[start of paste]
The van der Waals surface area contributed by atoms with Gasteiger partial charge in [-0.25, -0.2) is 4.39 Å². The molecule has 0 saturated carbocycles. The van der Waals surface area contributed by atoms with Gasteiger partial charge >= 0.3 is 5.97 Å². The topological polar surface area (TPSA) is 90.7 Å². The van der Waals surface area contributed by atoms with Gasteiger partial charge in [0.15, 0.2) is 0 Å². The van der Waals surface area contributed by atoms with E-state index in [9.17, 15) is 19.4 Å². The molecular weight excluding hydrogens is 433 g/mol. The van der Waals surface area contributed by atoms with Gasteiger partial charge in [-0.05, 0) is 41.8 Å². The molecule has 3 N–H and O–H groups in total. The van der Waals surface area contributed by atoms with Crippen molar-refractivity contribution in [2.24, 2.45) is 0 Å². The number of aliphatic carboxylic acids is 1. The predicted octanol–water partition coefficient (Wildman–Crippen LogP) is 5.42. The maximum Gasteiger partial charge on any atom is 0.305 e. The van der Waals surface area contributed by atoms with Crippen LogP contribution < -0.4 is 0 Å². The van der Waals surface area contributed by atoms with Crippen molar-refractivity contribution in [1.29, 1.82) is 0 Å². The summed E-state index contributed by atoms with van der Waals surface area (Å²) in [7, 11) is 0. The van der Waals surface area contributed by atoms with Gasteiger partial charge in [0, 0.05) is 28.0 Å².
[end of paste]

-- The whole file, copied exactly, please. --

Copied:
The van der Waals surface area contributed by atoms with Gasteiger partial charge in [-0.25, -0.2) is 4.39 Å². The molecule has 0 saturated carbocycles. The van der Waals surface area contributed by atoms with Gasteiger partial charge >= 0.3 is 5.97 Å². The topological polar surface area (TPSA) is 90.7 Å². The van der Waals surface area contributed by atoms with Gasteiger partial charge in [0.15, 0.2) is 0 Å². The van der Waals surface area contributed by atoms with E-state index in [9.17, 15) is 19.4 Å². The molecular weight excluding hydrogens is 433 g/mol. The van der Waals surface area contributed by atoms with Gasteiger partial charge in [-0.05, 0) is 41.8 Å². The molecule has 3 N–H and O–H groups in total. The van der Waals surface area contributed by atoms with Crippen molar-refractivity contribution in [2.24, 2.45) is 0 Å². The number of aliphatic carboxylic acids is 1. The predicted octanol–water partition coefficient (Wildman–Crippen LogP) is 5.42. The maximum Gasteiger partial charge on any atom is 0.305 e. The van der Waals surface area contributed by atoms with Crippen LogP contribution < -0.4 is 0 Å². The van der Waals surface area contributed by atoms with Crippen molar-refractivity contribution in [1.29, 1.82) is 0 Å². The summed E-state index contributed by atoms with van der Waals surface area (Å²) in [7, 11) is 0. The van der Waals surface area contributed by atoms with Gasteiger partial charge in [0, 0.05) is 28.0 Å².